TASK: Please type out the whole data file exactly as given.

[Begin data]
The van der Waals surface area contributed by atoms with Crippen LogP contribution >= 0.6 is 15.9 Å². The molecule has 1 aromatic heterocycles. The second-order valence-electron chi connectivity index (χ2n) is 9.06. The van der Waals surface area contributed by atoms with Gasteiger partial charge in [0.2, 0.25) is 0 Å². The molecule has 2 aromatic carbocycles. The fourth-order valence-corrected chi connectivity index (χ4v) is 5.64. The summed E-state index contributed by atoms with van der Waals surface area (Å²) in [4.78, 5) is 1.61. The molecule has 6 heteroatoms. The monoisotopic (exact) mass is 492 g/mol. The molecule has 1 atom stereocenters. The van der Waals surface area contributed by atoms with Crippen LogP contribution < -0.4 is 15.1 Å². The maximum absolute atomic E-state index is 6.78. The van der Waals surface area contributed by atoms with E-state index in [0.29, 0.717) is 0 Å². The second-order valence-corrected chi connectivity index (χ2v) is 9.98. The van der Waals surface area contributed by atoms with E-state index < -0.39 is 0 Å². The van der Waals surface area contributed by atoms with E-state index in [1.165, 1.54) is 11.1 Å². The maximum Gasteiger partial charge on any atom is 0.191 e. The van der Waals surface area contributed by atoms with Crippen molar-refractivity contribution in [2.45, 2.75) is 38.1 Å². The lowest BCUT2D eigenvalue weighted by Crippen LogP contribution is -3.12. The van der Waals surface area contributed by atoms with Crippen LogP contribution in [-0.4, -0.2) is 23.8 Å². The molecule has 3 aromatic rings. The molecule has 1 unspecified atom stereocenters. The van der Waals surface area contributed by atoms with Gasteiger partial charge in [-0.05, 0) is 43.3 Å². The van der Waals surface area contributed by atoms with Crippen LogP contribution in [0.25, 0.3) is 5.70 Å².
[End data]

The van der Waals surface area contributed by atoms with Crippen LogP contribution >= 0.6 is 15.9 Å². The molecule has 1 aromatic heterocycles. The second-order valence-electron chi connectivity index (χ2n) is 9.06. The van der Waals surface area contributed by atoms with Gasteiger partial charge in [0.2, 0.25) is 0 Å². The molecule has 2 aromatic carbocycles. The fourth-order valence-corrected chi connectivity index (χ4v) is 5.64. The summed E-state index contributed by atoms with van der Waals surface area (Å²) in [4.78, 5) is 1.61. The molecule has 6 heteroatoms. The monoisotopic (exact) mass is 492 g/mol. The molecule has 1 atom stereocenters. The van der Waals surface area contributed by atoms with Crippen LogP contribution < -0.4 is 15.1 Å². The maximum absolute atomic E-state index is 6.78. The van der Waals surface area contributed by atoms with E-state index in [0.29, 0.717) is 0 Å². The second-order valence-corrected chi connectivity index (χ2v) is 9.98. The van der Waals surface area contributed by atoms with E-state index < -0.39 is 0 Å². The van der Waals surface area contributed by atoms with E-state index in [1.165, 1.54) is 11.1 Å². The maximum Gasteiger partial charge on any atom is 0.191 e. The van der Waals surface area contributed by atoms with Crippen molar-refractivity contribution in [2.45, 2.75) is 38.1 Å². The lowest BCUT2D eigenvalue weighted by Crippen LogP contribution is -3.12. The van der Waals surface area contributed by atoms with Crippen LogP contribution in [-0.4, -0.2) is 23.8 Å². The molecule has 3 aromatic rings. The molecule has 1 unspecified atom stereocenters. The van der Waals surface area contributed by atoms with Gasteiger partial charge in [-0.05, 0) is 43.3 Å². The van der Waals surface area contributed by atoms with Crippen LogP contribution in [0.25, 0.3) is 5.70 Å².